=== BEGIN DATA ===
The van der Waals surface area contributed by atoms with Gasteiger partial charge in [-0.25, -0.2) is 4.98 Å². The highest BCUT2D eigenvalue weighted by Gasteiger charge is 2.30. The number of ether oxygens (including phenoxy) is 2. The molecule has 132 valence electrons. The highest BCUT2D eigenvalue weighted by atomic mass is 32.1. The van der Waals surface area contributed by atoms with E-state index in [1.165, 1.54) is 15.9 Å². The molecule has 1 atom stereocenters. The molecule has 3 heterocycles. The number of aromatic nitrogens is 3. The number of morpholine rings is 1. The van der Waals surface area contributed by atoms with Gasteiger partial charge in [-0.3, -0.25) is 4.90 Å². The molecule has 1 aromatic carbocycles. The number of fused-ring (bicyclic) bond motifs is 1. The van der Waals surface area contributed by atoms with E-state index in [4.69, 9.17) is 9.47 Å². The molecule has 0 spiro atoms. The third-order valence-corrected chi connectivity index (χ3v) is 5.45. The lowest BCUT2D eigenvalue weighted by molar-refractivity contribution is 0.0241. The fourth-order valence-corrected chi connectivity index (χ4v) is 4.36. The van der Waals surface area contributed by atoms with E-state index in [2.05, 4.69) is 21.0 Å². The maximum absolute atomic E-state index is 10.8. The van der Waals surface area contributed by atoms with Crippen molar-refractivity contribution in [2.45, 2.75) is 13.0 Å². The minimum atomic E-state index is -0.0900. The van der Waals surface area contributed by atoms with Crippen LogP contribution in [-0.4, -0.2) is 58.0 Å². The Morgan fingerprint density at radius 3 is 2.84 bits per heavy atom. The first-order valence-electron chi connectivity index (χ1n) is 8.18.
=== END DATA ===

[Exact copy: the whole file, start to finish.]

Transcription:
The van der Waals surface area contributed by atoms with Gasteiger partial charge in [-0.25, -0.2) is 4.98 Å². The highest BCUT2D eigenvalue weighted by Gasteiger charge is 2.30. The number of ether oxygens (including phenoxy) is 2. The molecule has 132 valence electrons. The highest BCUT2D eigenvalue weighted by atomic mass is 32.1. The van der Waals surface area contributed by atoms with E-state index in [1.165, 1.54) is 15.9 Å². The molecule has 1 atom stereocenters. The molecule has 3 heterocycles. The number of aromatic nitrogens is 3. The number of morpholine rings is 1. The van der Waals surface area contributed by atoms with Gasteiger partial charge in [-0.3, -0.25) is 4.90 Å². The molecule has 1 aromatic carbocycles. The number of fused-ring (bicyclic) bond motifs is 1. The van der Waals surface area contributed by atoms with E-state index in [4.69, 9.17) is 9.47 Å². The molecule has 0 spiro atoms. The third-order valence-corrected chi connectivity index (χ3v) is 5.45. The lowest BCUT2D eigenvalue weighted by molar-refractivity contribution is 0.0241. The fourth-order valence-corrected chi connectivity index (χ4v) is 4.36. The van der Waals surface area contributed by atoms with E-state index in [2.05, 4.69) is 21.0 Å². The maximum absolute atomic E-state index is 10.8. The van der Waals surface area contributed by atoms with Crippen molar-refractivity contribution in [2.45, 2.75) is 13.0 Å². The minimum atomic E-state index is -0.0900. The van der Waals surface area contributed by atoms with Crippen LogP contribution in [-0.4, -0.2) is 58.0 Å². The Morgan fingerprint density at radius 3 is 2.84 bits per heavy atom. The first-order valence-electron chi connectivity index (χ1n) is 8.18.